The discovery of Penicillin is popularly described as a happy accident, a serendipitous quirk of fate that led to the creation of one of history’s most important drugs. Indulge the parallel for a moment, and the same could be said for Marcus Rashford’s rise. Drafted in as a late starter against Midtjylland last season, the young striker made his mark immediately and has proved to be one of the few bright spots in a lackluster campaign.
The Euros, together with the Copa Centenario, have provided the football world with a welcome distraction from another summer of transfer speculation. Things in the club game keep on moving though – despite the highlights, lowlights and simply bizarre moments of international tournaments. How on earth does it hail in France in the middle of June?
Friday, Manchester United’s executive vice-chairman/lightning rod/chief figure of fun (delete as appropriate) was ‘grilled’ by investors when he reported on the club’s financial results for the third quarter. Much like the ‘grilling’ in the second quarter there was little surprise that investor questions focus little on Manchester United’s on the pitch challenges.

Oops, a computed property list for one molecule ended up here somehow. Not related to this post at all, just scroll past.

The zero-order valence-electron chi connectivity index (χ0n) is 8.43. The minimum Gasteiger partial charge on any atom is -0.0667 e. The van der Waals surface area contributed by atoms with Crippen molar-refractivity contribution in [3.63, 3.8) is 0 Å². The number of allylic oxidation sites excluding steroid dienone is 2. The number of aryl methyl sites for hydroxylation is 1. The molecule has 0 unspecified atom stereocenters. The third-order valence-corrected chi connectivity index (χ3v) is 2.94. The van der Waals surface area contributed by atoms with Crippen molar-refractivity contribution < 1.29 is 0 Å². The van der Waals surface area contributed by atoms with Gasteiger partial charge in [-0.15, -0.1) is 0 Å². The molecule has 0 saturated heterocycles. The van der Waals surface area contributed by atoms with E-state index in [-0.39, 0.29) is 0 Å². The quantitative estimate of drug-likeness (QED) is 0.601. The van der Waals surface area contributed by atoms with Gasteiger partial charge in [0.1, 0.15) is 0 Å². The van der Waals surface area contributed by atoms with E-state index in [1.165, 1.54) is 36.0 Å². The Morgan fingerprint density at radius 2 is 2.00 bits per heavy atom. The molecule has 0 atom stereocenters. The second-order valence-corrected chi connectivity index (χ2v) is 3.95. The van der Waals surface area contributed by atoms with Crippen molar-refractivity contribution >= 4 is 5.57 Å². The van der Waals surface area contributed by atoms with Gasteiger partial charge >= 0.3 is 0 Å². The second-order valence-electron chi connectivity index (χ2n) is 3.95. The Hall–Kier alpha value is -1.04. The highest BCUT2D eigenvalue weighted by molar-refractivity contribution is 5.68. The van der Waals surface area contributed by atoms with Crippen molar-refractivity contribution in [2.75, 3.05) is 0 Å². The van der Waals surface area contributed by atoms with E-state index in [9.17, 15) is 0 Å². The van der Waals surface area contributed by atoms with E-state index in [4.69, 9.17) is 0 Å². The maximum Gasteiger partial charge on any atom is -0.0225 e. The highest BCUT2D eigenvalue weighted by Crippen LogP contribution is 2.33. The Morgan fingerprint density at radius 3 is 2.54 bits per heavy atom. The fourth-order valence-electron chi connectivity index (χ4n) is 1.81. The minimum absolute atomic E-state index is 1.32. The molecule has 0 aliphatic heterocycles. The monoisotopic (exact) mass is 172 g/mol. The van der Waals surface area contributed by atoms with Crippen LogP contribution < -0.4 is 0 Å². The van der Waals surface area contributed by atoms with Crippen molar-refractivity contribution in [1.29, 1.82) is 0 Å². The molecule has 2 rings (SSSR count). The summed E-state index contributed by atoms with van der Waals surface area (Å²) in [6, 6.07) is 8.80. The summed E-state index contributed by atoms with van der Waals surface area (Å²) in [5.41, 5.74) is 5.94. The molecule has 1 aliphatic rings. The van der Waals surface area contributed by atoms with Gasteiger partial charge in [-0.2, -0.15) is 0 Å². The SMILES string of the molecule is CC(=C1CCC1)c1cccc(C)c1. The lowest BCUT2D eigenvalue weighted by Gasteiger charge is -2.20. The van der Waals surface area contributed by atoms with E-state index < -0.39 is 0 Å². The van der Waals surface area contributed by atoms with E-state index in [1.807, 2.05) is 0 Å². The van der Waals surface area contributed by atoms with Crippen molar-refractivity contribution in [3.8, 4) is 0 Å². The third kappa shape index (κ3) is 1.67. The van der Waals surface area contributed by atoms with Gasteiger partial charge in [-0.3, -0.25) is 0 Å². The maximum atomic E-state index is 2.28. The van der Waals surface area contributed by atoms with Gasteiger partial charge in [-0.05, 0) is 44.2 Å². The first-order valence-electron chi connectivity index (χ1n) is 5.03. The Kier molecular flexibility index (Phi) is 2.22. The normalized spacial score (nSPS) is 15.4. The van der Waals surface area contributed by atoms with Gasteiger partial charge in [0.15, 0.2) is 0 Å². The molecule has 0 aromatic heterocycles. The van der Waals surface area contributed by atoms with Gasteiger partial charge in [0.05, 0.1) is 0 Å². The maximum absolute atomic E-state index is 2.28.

Not a day passes without some form of speculation about the Old Trafford managerial position. When will José arrive? Will Louis see out his contract? Is Giggs being lined up for the top job this summer? It’s almost as if someone wants the fans’ attention to be focused anywhere other than the pitch.
“It’s not who you are underneath. It’s what you do that defines you,” Rachel Dawes tells Bruce Wayne in Batman Begins. The billionaire playboy had spent his evening gallivanting with models in the pool of a high-class restaurant before bumping into his childhood friend. The carefree attitude, he pleaded, was nothing but a façade; deep down there’s more than meets the eye. Dawes’ profound, if clumsy, rejoinder leaves an impression on the man who would become the Caped Crusader.
“Never begin to think you know everything. There is always something to be learned.” – Dennis Viollet
Dennis Viollet passed away on 6 March 1999, just a couple of months before Manchester United completed the treble. When Teddy Sheringham and the Ole Gunnar Solskjær scored the crucial goals against Bayern Munich to bring the European Cup back to Old Trafford for the first time since 1968 it’s hard not to think that the dramatic ‘never-say-die’ performance that night in Barcelona was a fitting tribute to Viollet.
At the secret Glazer family money bank, Joel, Bryan and Avram proudly toast inking their latest commercial partnership. Joel strokes his wad as Avram preens, proudly sporting a freshly waxed pony tail. Bryan, known as the ‘fun one’, is busy celebrating United’s latest success by polishing his tractor.